Baird's Dream: History of the Arts and Industries Building

Learn about the Smithsonian's first United States National Museum building, now called Arts and Industries, which opened in 1881, and the man who helped shape the Smithsonian’s future, Spencer Fullerton Baird. 

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Modernization, 1950-1975

First Ladies Exhibit in the A&I Building In the two decades after World War II, the Arts and Industries Building underwent a profound transformation as a result of an Exhibits Modernization Program. This program was spearheaded by Frank A. Taylor (1903-2007), who joined the staff in 1922 right out of high school. He had gone to college and advanced to curator of the history of technology. When he returned after World War II, the exhibits looked old and dilapidated to him, so Taylor led a campaign to revitalize the Smithsonian. His Exhibits Modernization Program renovated the exhibits in both Arts and Industries (A&I) and Natural History and gave the US National Museum a whole new look.

Visitors to the Hall of Health View a Video Presentation, A&I Building During the 1950s and 1960s, virtually all of the exhibit halls were dismantled and completely reinstalled. The exhibits were moved out of the old mahogany cases into well-lit displays with educational graphics. There were also far fewer objects. Visitors saw conceptual exhibits, rather than entire collections. In many of these exhibits, you could barely see the structure of the original building.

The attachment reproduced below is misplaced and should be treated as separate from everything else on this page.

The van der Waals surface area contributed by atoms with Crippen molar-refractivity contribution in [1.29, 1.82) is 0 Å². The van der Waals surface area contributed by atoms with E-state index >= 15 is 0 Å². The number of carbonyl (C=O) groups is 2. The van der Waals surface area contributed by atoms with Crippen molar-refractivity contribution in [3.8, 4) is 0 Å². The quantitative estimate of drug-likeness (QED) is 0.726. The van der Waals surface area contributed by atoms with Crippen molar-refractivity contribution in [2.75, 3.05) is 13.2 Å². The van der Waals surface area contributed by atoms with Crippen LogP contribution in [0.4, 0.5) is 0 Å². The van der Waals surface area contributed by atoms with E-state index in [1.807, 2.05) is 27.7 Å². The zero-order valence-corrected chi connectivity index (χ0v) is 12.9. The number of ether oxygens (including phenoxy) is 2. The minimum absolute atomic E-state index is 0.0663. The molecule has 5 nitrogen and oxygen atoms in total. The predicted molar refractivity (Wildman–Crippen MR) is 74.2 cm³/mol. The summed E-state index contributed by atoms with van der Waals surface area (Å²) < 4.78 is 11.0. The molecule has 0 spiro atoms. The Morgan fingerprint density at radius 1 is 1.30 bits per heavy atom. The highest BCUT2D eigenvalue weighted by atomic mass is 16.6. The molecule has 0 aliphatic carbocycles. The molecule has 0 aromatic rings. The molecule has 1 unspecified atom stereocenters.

Frank A. Taylor at Museum of History & Technology Taylor was so successful in creating a new image for the National Museum that he also achieved his lifelong dream. In 1955, Congress passed legislation to build a new Museum of History and Technology, now the National Museum of American History. When it opened on January 23, 1964, it was the end of an era for the Arts and Industries Building.

View of the South Yard, 1974, by Unknown, 1974, Smithsonian Archives - History Div, 74-6617. After the history collections moved to the new History and Technology Building, the A&I Building was largely taken over by the National Air Museum. Congress passed the legislation for the air museum in 1946, but never appropriated the money for a separate building. Curator Paul Garber and his colleagues used the A&I Building and a temporary shed, located where the National Museum of African Art is today, to house modernized displays of early aircraft as well as more recent artifacts such as rockets and moon landers. The large rockets were arrayed along the west wall of the Arts and Industries Building in a display known as "Rocket Row."

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